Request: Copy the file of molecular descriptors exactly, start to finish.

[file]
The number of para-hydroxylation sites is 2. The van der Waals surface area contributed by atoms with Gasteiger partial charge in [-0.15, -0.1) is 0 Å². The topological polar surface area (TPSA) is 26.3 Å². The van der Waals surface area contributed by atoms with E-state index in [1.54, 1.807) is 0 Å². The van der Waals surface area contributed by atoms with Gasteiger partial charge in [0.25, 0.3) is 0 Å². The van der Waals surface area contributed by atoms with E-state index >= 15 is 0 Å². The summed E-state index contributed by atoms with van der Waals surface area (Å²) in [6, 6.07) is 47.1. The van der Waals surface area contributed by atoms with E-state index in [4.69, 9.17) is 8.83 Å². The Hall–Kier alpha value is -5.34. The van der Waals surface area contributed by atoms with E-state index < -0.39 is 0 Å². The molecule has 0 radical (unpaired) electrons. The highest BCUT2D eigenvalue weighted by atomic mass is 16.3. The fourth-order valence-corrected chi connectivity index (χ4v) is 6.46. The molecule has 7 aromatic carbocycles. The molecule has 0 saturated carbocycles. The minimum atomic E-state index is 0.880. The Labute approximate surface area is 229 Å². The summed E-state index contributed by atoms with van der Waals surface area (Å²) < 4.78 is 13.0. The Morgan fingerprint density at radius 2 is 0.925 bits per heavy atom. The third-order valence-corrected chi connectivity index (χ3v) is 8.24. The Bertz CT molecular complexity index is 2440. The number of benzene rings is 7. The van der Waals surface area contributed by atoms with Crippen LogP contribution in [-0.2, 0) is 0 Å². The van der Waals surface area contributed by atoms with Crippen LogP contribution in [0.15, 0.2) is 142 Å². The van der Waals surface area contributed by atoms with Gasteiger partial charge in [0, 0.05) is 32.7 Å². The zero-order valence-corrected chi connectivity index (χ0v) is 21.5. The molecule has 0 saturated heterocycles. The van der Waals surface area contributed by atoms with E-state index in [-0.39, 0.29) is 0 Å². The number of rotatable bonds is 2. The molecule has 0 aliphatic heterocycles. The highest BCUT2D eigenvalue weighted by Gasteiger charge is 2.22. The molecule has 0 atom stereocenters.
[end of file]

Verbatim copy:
The number of para-hydroxylation sites is 2. The van der Waals surface area contributed by atoms with Gasteiger partial charge in [-0.15, -0.1) is 0 Å². The topological polar surface area (TPSA) is 26.3 Å². The van der Waals surface area contributed by atoms with E-state index in [1.54, 1.807) is 0 Å². The van der Waals surface area contributed by atoms with Gasteiger partial charge in [0.25, 0.3) is 0 Å². The van der Waals surface area contributed by atoms with E-state index >= 15 is 0 Å². The summed E-state index contributed by atoms with van der Waals surface area (Å²) in [6, 6.07) is 47.1. The van der Waals surface area contributed by atoms with E-state index in [4.69, 9.17) is 8.83 Å². The Hall–Kier alpha value is -5.34. The van der Waals surface area contributed by atoms with E-state index < -0.39 is 0 Å². The molecule has 0 radical (unpaired) electrons. The highest BCUT2D eigenvalue weighted by atomic mass is 16.3. The fourth-order valence-corrected chi connectivity index (χ4v) is 6.46. The molecule has 7 aromatic carbocycles. The molecule has 0 saturated carbocycles. The minimum atomic E-state index is 0.880. The Labute approximate surface area is 229 Å². The summed E-state index contributed by atoms with van der Waals surface area (Å²) < 4.78 is 13.0. The Morgan fingerprint density at radius 2 is 0.925 bits per heavy atom. The third-order valence-corrected chi connectivity index (χ3v) is 8.24. The Bertz CT molecular complexity index is 2440. The number of benzene rings is 7. The van der Waals surface area contributed by atoms with Crippen LogP contribution in [-0.2, 0) is 0 Å². The van der Waals surface area contributed by atoms with Crippen LogP contribution in [0.15, 0.2) is 142 Å². The van der Waals surface area contributed by atoms with Gasteiger partial charge in [0, 0.05) is 32.7 Å². The zero-order valence-corrected chi connectivity index (χ0v) is 21.5. The molecule has 0 saturated heterocycles. The van der Waals surface area contributed by atoms with E-state index in [-0.39, 0.29) is 0 Å². The number of rotatable bonds is 2. The molecule has 0 aliphatic heterocycles. The highest BCUT2D eigenvalue weighted by Gasteiger charge is 2.22. The molecule has 0 atom stereocenters.